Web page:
Starring: Ivor Novello, June Tripp, Malcolm Keen and Maria Ault
Written by: Eliot Stannard
Based on a Novel by: Marie Belloc Lowndes
Directed by: Alfred Hitchcock
Rated: Not Rated
Running Time: 1hr 32mins

WINNER – Faro Island Film Festival – Best Screenplay (Eliot Stannard)
NOMINEE – Faro Island Film Festival: Most Popular Film and Best Film

Alfred Hitchcock once told François Truffaut, “The silent pictures were the purest form of cinema.” 

Although cameo appearances in his own films became one of Alfred Hitchcock’s trademarks, he always insisted that this, his first recognizable cameo (seen from behind as a newspaper telephone operator), was done to keep the film on schedule. When the actor hired to play the operator failed to show up for shooting, Hitchcock stepped in to avoid a costly production delay.  IMDB

When most people think of Alfred Hitchcock, it’s movies like PSYCHO, VERTIGO, REAR WINDOW and NORTH BY NORTHWEST that come to mind. Many viewers seem to have forgotten his silent films of the 1920s, of which he made nine. THE LODGER: A STORY OF THE LONDON FOG is one of these films and what a magnificent film it is. The project that Hitchcock himself called, “…the first true Hitchcock picture” proves that even early in his career, he had a real gift as a filmmaker. A first-class thriller, THE LODGER is a masterclass in the kind of suspenseful storytelling that he would later become famous for making.

Writer Eliot Stannard adapted author Marie Belloc Lowndes’s book, which was inspired by the infamous Jack the Ripper murders. According to IMDB, The book is supposedly based on an anecdote told to the painter Walter Sickert by his landlady when renting a room. She said that the previous tenant had been Jack the Ripper.” In THE LODGER, a killer is on the loose, murdering young blond women and putting a city on edge. The police have very little to go on – an eyewitness account of a man whose face was partially covered by a scarf and a piece of paper left at each crime scene with the words The Avenger written on it. When a landlady rents a room to a mysterious stranger, played by a young matinee idol of the time, Ivor Novello, she begins to suspect that he is the killer.

Hitchcock once told filmmaker François Truffaut that THE LODGER was “…the first time I exercised my style.” Everything looks amazing, as he obviously took some of his inspiration from German expressionist filmmakers like Fritz Lang and F.W. Murnau. Cinematographer Gaetano di Ventimiglia uses shadows in a way that can sometimes give the movie an effectively creepy and scary tone. The opening shot, a simple closeup of a woman screaming, is lit to look incredibly frightening and may be one of my favorite shots in all of cinema history. Hitchcock also utilizes some really creative techniques in order to get his ideas across. One particular scene uses a glass floor to portray the sound of the Lodger pacing in the room above some other characters. It works in a truly amazing way to effectively represent the sound of the pacing in a medium of silent films where sound effects are not present.

The film is an interesting early take on an idea that we have seen in so many movies and TV shows since. It wants to explore not only the other character’s premature judgment of the Lodger as the bad guy but also sets scenarios up so that the audience will make their own judgments as well. The viewer will be effectively drawn into the mystery within the story as pieces of the puzzle give us a certain meaning that may or may not be misleading. As a storyteller, Hitchcock’s original intent was to leave the film open-ended, where the audience wouldn’t know if the Lodger was guilty, forcing them to pass their own ultimate judgment while leaving the theater. In the final product, though, conclusions are made and not in the way you might predict.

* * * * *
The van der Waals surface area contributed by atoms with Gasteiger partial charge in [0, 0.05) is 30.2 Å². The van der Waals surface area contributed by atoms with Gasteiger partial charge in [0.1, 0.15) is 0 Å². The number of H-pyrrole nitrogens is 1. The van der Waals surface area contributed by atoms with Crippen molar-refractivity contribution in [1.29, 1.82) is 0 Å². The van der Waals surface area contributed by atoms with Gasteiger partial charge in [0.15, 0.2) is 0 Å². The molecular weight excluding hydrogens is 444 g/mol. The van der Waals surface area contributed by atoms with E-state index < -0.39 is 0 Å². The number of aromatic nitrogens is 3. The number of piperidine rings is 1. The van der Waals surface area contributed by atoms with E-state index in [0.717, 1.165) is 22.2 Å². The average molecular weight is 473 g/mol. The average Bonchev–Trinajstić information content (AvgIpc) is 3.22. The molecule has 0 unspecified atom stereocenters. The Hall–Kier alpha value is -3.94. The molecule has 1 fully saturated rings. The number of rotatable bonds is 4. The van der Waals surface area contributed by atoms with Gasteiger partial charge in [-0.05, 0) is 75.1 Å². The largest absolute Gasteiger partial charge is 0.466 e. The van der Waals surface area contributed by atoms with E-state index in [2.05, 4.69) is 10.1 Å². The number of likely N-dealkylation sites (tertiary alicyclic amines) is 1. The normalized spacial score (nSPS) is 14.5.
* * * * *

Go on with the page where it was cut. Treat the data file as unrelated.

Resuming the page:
The most intriguing part of the film comes from the way that Hitchcock effectively plays with the presentation of the Lodger himself. The cinematography, at times, creates the perfect aura around the character and his introduction as the Landlady opens the door to her home is both creepy and unexpected. He is dressed in a scarf that covers the bottom portion of his face and Novello’s eyes look up and straight ahead, conveying both mystery and intimidation, immediately screaming (pun intended) this man is guilty. But is he? We are shown a man who, upon entering his room, must immediately turn the pictures of blond women around because they make him feel uncomfortable (He tells the Landlady, “…they got on my nerves.”), as well as locking up his bag for privacy. But, this is a story that can go either way and the viewer must actively guess where they think the Lodger stands because Hitchcock also does a great job of allowing the character the opportunity to show his other side in the way that the story sets up a romance with the Landlady’s daughter, Daisy (June Tripp).

As good as it is, the film takes a large leap forward as a reveal regarding the Lodger’s true intentions is uncovered and we enter the movie’s final act. Revelations are introduced and a mob mentality is amped up creating an exciting final twenty minutes that will keep the viewer on the edge of their seat.

Hitchcock would go on to perfect his craft in the coming years delivering some of the most beloved and suspenseful films of his generation while also influencing a lot of filmmakers that would come after him. While watching THE LODGER, it’s interesting to witness the early work of a man who became a master storyteller. With this movie, viewers get to experience Hitchock’s work from a time when he was still honing his skills. Although it may not be Hitchcock’s first film, it definitely represents the birth of the moviemaker that Alfred Hitchcock became and we grew to love.


You May Also Like

Share with Friends
Notify of
Inline Feedbacks
View all comments
Would love your thoughts, please comment.x